All Shook Up

28 March 2012 | 1:13 am | Stuart Evans

This Is Siberian Husky’s Simon Godfrey talk about bicycles and inheriting intangible items, and how they influence their show, Boneshaker.

Have you heard the one about a 19th Century bicycle that was made from wrought iron and gave the rider a fairly bumpy ride? No? You're in the majority then. “Boneshaker is the name of our show and it comes from Dan [Allemann] researching bicycles,” says Simon Godfrey, one half of comedy duo This Is Siberian Husky. “I have no idea why he was doing that but he just stumbled across it.”

From simple things good things grow, and that's what happened as the duo took the name and ran with it.

Boneshaker is really a mission statement of sorts as it's really a sketch show essentially held together with a narrative and a synth score. We write our ownmusic for the show but it's a sketch show at heart.”

This Is Siberian Husky began their comedy sketch career in 2010, performing on vaguely lit stages before progressing onto bigger and better things. And bigger and better things are just what happened as the boys became 2012 Moosehead recipients.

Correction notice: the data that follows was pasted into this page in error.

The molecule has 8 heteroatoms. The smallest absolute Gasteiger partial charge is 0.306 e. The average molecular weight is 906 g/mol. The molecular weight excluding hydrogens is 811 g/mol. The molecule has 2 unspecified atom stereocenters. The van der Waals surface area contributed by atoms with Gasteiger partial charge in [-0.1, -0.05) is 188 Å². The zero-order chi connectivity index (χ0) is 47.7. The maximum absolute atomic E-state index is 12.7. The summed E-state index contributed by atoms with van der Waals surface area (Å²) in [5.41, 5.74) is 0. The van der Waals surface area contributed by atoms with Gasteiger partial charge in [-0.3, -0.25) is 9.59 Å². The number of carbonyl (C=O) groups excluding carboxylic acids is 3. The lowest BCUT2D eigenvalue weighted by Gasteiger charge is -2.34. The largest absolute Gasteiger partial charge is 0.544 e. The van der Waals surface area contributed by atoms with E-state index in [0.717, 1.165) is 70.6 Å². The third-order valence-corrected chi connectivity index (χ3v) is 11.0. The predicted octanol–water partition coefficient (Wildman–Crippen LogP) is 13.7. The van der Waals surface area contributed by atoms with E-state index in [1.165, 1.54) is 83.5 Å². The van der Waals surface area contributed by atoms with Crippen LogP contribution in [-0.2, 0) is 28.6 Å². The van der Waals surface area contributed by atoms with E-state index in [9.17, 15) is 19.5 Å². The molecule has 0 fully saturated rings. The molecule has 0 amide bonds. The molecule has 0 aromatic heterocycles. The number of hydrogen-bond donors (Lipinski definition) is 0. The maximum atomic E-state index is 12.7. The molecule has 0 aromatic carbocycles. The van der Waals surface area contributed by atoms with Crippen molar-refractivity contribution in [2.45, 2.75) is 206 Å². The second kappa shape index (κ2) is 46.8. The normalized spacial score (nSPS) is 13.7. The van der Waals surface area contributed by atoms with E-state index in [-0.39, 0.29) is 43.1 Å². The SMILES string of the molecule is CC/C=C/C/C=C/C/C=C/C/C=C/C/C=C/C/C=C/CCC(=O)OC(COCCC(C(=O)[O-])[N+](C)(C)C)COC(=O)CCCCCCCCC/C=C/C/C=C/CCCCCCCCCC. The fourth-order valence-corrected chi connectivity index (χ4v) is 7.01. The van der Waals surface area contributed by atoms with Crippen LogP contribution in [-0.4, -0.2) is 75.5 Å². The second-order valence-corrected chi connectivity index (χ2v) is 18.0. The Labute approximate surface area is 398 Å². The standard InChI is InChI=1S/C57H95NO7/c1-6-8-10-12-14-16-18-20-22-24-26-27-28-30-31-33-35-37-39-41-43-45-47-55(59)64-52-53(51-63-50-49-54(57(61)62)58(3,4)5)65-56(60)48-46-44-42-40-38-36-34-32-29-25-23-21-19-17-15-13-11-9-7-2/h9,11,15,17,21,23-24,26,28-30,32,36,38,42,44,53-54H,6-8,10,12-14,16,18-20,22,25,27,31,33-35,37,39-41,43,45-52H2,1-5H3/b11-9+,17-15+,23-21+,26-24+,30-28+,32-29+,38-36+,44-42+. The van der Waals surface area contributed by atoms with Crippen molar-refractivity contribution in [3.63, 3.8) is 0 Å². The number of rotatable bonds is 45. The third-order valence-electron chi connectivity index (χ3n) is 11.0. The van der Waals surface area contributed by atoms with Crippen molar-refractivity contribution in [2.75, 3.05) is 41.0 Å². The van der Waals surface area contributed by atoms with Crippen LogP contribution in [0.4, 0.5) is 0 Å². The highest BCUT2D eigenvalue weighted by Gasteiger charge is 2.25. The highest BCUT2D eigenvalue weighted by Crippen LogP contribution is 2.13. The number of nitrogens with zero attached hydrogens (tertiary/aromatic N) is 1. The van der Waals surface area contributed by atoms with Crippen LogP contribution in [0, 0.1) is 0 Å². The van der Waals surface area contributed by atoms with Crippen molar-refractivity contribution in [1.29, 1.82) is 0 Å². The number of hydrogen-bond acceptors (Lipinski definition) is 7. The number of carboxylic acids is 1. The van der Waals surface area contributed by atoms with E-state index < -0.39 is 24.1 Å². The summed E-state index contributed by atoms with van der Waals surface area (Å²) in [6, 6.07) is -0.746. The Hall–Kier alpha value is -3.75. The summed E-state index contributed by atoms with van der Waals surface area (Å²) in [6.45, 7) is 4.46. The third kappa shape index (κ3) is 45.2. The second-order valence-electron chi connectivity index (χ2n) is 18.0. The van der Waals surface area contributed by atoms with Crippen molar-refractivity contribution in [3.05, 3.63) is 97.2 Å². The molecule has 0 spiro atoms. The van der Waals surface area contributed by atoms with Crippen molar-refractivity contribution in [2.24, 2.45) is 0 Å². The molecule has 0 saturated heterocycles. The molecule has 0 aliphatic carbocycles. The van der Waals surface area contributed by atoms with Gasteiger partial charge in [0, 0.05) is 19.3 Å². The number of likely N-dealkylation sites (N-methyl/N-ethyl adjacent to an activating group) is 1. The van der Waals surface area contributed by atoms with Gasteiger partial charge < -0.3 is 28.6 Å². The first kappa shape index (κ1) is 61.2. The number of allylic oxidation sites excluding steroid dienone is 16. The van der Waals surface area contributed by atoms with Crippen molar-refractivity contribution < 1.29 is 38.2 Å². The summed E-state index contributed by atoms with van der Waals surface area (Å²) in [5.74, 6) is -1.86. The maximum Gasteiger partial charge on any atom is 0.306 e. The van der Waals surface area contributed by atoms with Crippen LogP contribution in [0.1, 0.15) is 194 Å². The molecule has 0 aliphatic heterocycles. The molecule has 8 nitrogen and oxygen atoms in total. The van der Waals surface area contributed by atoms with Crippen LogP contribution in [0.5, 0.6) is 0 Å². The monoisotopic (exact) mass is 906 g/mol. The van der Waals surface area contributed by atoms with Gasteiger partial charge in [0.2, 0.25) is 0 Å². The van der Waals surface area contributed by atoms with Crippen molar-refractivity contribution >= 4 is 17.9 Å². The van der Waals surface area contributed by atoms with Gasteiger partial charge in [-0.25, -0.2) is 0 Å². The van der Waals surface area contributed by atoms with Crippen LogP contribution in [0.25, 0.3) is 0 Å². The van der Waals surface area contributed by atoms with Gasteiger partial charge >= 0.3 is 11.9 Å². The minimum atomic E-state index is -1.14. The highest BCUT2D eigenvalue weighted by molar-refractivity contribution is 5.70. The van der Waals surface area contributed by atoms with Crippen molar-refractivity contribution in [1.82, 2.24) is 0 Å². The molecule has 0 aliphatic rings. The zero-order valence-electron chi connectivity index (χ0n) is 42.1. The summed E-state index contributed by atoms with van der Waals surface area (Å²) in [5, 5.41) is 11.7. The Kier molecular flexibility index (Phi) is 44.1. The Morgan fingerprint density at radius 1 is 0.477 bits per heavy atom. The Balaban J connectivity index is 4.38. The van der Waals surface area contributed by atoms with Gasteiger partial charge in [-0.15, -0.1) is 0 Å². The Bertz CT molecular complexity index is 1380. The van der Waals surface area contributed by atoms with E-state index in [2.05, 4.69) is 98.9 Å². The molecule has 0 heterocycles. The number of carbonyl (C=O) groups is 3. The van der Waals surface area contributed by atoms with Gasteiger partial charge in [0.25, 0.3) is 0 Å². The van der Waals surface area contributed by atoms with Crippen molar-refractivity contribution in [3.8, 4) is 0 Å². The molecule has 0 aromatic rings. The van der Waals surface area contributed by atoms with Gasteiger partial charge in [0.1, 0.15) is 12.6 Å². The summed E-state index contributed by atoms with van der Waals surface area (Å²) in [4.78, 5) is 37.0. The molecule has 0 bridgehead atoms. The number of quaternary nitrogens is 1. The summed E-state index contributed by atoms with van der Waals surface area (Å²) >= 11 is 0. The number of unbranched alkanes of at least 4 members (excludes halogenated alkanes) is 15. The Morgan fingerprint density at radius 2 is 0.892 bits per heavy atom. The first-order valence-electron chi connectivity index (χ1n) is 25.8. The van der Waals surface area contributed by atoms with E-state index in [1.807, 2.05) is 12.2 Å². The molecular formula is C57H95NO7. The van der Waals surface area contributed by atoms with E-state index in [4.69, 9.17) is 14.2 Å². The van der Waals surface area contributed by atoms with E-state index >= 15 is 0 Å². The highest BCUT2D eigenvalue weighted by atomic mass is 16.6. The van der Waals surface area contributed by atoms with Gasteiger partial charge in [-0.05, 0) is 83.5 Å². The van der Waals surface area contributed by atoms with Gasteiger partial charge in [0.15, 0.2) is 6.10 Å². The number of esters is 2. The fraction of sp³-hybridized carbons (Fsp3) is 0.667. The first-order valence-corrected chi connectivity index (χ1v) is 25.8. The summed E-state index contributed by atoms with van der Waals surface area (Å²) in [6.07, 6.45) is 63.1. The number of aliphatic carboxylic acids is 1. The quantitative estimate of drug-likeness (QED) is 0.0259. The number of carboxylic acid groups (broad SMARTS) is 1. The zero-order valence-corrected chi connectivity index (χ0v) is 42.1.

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The Moosehead Awards, which started in 1987 as a way of remembering comedian and actor Brian McCarthy, who was killed in a car accident at the age of 23, have become prestigious and admired amongst the comedic fraternity.

“It's amazing and humbling to be part of the Mooseheads as they are renowned,” Godfrey says. “It also helps us in terms of exposure.”

Godfrey has been performing comedy since 2006, but his partnership with fellow Husky Dan Allemann kicked off in 2010. And just like the bicycle yarn, the name This Is Siberian Husky stems from equally strange origins.

“Dan's uncle was a bohemian and traveled around a lot. He died penniless and left his family intangible things, like he left someone hope,” says Godfrey. “He left Dan the best name for a band ever – the name This Is Siberian Husky. We didn't use it for a band but used it for comedy instead.”

Despite Boneshaker's linage being traced to a bicycle, that's where the similarities end. “The show is not about bikes,” Godfrey says. “We mention them in a roundabout kind of way through the soundscape, but the show's a bit absurd and tragic at times. It's a bit dark and has a reoccurring theme and characters.”

He says the characters are based on fact and fiction. “It's probably exaggerated fact. We wanted aprocess of expanding the types ofthings we've been doing over thepast few years. We're both intosketch comedy and my heart has always been into sketch. We're both Dudley Moore and Monty Python fans and like that kind of sensibility.”